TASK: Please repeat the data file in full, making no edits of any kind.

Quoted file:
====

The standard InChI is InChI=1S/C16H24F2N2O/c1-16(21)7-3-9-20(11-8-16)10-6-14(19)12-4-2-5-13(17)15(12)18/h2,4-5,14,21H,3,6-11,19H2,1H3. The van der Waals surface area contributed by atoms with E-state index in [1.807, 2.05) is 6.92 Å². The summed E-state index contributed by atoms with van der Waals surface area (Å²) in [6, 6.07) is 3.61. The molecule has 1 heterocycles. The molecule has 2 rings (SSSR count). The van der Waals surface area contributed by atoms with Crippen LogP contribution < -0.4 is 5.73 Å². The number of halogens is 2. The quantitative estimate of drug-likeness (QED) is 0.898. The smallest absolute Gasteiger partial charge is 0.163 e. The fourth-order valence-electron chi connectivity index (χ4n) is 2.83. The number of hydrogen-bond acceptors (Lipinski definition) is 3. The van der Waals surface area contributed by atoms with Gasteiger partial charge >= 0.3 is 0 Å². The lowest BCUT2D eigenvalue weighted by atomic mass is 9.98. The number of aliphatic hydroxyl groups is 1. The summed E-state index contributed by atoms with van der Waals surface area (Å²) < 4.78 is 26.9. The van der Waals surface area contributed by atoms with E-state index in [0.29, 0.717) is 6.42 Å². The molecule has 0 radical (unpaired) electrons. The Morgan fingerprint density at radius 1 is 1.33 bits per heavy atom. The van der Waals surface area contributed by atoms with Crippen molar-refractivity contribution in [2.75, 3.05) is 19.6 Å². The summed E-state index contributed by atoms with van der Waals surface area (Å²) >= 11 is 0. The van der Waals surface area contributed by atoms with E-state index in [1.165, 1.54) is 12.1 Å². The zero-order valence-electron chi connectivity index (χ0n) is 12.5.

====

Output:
The standard InChI is InChI=1S/C16H24F2N2O/c1-16(21)7-3-9-20(11-8-16)10-6-14(19)12-4-2-5-13(17)15(12)18/h2,4-5,14,21H,3,6-11,19H2,1H3. The van der Waals surface area contributed by atoms with E-state index in [1.807, 2.05) is 6.92 Å². The summed E-state index contributed by atoms with van der Waals surface area (Å²) in [6, 6.07) is 3.61. The molecule has 1 heterocycles. The molecule has 2 rings (SSSR count). The van der Waals surface area contributed by atoms with Crippen LogP contribution < -0.4 is 5.73 Å². The number of halogens is 2. The quantitative estimate of drug-likeness (QED) is 0.898. The smallest absolute Gasteiger partial charge is 0.163 e. The fourth-order valence-electron chi connectivity index (χ4n) is 2.83. The number of hydrogen-bond acceptors (Lipinski definition) is 3. The van der Waals surface area contributed by atoms with Gasteiger partial charge >= 0.3 is 0 Å². The lowest BCUT2D eigenvalue weighted by atomic mass is 9.98. The number of aliphatic hydroxyl groups is 1. The summed E-state index contributed by atoms with van der Waals surface area (Å²) < 4.78 is 26.9. The van der Waals surface area contributed by atoms with E-state index in [0.29, 0.717) is 6.42 Å². The molecule has 0 radical (unpaired) electrons. The Morgan fingerprint density at radius 1 is 1.33 bits per heavy atom. The van der Waals surface area contributed by atoms with Crippen molar-refractivity contribution in [2.75, 3.05) is 19.6 Å². The summed E-state index contributed by atoms with van der Waals surface area (Å²) >= 11 is 0. The van der Waals surface area contributed by atoms with E-state index in [1.165, 1.54) is 12.1 Å². The zero-order valence-electron chi connectivity index (χ0n) is 12.5.